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Title: Re: Reusing 34/70 dry lager yeast
Post by: Saccharomyces on November 26, 2020, 08:32:32 pm
With a rise to 8C, that is definitely a Saaz lager strain.
Title: Re: Reusing 34/70 dry lager yeast
Post by: hopfenundmalz on November 26, 2020, 08:36:03 pm
With a rise to 8C, that is definitely a Saaz lager strain.

I had to look, the picture was taken on Sept 4. It could be done, or it could rise more.

If I ever get back I will ask more questions.  :D
Title: Re: Reusing 34/70 dry lager yeast
Post by: Saccharomyces on November 26, 2020, 08:38:26 pm
One thing I would like to add that most brewers are not thinking about is delta-T between the starter and the wort into which the culture is being pitched.  Ideally, a culture should be close in temperature to the wort into which it is being pitched in order to avoid temperature shock.  Pitching a cooler starter into warmer wort is preferred to pitching a warmer starter into cooler wort.  Most starters are in the 20 to 22C range when pitched.
Title: Re: Reusing 34/70 dry lager yeast
Post by: TXFlyGuy on November 26, 2020, 10:49:25 pm
One of the best beers that I've ever poured down my neck was the PH from the classic cellar in Pilsen. The unfiltered unpasteurized one, straight from the 4000 Liter Lagering barrels.

That beer is pitched at 5C, then rises, how high I'm not sure. They had daily temperature reading marked in chalk on the wooden fermenters. Not sure of the final temp.

New phone, still figuring how to get old images to where tapatalk will find them.

Been there, done that! Best beer ever! The beer you see here is the actual beer served to visitors, made the original way.
(https://uniim1.shutterfly.com/ng/services/mediarender/THISLIFE/005342726106/media/1684464647209497/medium/1606430738/enhance)
(https://uniim1.shutterfly.com/ng/services/mediarender/THISLIFE/005342726106/media/1684464696689093/medium/1606430781/enhance)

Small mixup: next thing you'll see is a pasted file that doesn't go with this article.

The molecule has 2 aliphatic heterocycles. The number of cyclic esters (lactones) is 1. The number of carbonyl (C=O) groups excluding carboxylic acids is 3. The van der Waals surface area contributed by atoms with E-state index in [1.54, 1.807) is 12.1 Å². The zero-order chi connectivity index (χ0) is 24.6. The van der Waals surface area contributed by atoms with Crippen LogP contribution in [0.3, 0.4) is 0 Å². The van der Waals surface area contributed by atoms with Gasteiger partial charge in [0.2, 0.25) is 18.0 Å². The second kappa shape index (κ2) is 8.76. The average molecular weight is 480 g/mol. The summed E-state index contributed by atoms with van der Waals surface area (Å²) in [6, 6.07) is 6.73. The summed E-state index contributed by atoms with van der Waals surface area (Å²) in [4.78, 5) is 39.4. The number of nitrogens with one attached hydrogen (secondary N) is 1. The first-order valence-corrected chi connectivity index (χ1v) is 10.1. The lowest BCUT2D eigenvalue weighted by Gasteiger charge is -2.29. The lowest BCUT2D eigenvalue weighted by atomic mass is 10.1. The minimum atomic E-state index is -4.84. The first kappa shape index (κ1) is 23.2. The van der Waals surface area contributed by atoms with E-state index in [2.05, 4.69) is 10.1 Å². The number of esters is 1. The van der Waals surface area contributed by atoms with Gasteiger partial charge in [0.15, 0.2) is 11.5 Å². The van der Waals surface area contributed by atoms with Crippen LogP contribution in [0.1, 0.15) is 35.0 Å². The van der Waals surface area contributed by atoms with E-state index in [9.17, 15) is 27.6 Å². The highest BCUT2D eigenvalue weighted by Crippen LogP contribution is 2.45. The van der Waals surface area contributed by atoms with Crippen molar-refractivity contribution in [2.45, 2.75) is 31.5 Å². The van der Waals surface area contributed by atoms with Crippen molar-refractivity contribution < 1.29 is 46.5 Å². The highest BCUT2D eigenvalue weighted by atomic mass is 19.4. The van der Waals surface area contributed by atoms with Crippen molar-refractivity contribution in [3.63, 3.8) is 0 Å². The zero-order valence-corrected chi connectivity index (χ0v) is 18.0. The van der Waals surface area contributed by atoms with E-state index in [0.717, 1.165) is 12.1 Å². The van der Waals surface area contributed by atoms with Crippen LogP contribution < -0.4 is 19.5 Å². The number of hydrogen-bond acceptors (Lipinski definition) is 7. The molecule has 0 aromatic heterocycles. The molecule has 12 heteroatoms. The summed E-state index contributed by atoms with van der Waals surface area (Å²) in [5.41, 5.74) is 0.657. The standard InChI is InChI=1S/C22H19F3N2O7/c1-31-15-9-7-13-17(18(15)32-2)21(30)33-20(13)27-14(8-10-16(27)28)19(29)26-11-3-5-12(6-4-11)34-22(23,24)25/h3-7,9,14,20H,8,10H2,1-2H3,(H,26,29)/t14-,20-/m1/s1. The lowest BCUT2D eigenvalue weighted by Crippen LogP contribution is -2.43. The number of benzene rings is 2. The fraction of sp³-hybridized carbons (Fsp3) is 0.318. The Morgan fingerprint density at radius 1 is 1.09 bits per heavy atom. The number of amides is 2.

(https://uniim1.shutterfly.com/ng/services/mediarender/THISLIFE/005342726106/media/1665701038791320/medium/1606430799/enhance)
Title: Re: Reusing 34/70 dry lager yeast
Post by: lupulus on November 26, 2020, 11:56:59 pm
Narziss, Kunze, Back all recommend pitching below fermentation temperature.
Can you list the pro references you have seen?

Most of the professional publications I have read do not call for pitching below fermentation temperature. I have never read a German brewing publication because a) I do not speak German and b) the books that have been translated to English are ridiculously priced.  Chris White is the big reference for pitching above fermentation temperature and allowing the temperature to drop.  I trust Chris because there is no doubt that he has put time in the woodshed with respect to this one and I understand yeast well enough to know that what he is doing is backed up by science.  Chris was the first person I heard talk about fermenting lagers under pressure at what are considered to be ale temperatures.  Most brewers would think that was blasphemy.  He and his team are routinely pushing the outside of the envelope.  One of the largest costs encountered in brewing is refrigeration.  That is why there is so much interest in the Kveik cultures.

Th reality is that lager brewing practices are sub-optimal for ale brewing.  Carlsberg Unterhefe No. 1 (the Saaz family type yeast strain) combined with mechanical refrigeration made brewing on scale that was previously impossible.  Why?  Because Saaz strains are highly cryotolerant and wild yeast and bacteria are not, which means a brewer can get away with practices that will not fly in an ale brewery because fermentation temperatures cannot be dropped low enough to avoid wild yeast and bacteria replication.  With ale brewing, one has to rely on the yeast culture consuming all of the dissolved O2, lowering the pH, and producing ethanol in order to out compete competitors.  With lager brewing, one can hold the temperature low enough that competitors are shut out from the start.  In essence, lager brewing is a completely different type of brewing where many of the rules do not apply to ale brewing and vice versa.
A few disconnected comments.

Don't know of a pro publication with lager expertise that recommends this.
The yeast reference for lager brewers is G Annemüller.

Augustiner has been fermenting under pressure well before it was brought up in the US pro or homebrew forums.

My guess is that the combination of vitality and yeast volume that's required for correct lager brewing would make it too costly for a yeast company to sell the right volume pitch at a reasonable price, but I don't know.

Annemüller, Narziss and others have the volumes you are to pitch for a proper lager fermentation.

Prost!

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Title: Re: Reusing 34/70 dry lager yeast
Post by: Northern_Brewer on November 27, 2020, 12:15:21 pm
I have not found a single reference to pitching below fermentation temperature outside of the amateur brewing forums.  Most professional references I have seen state to pitch at fermentation temperature or a few degrees higher.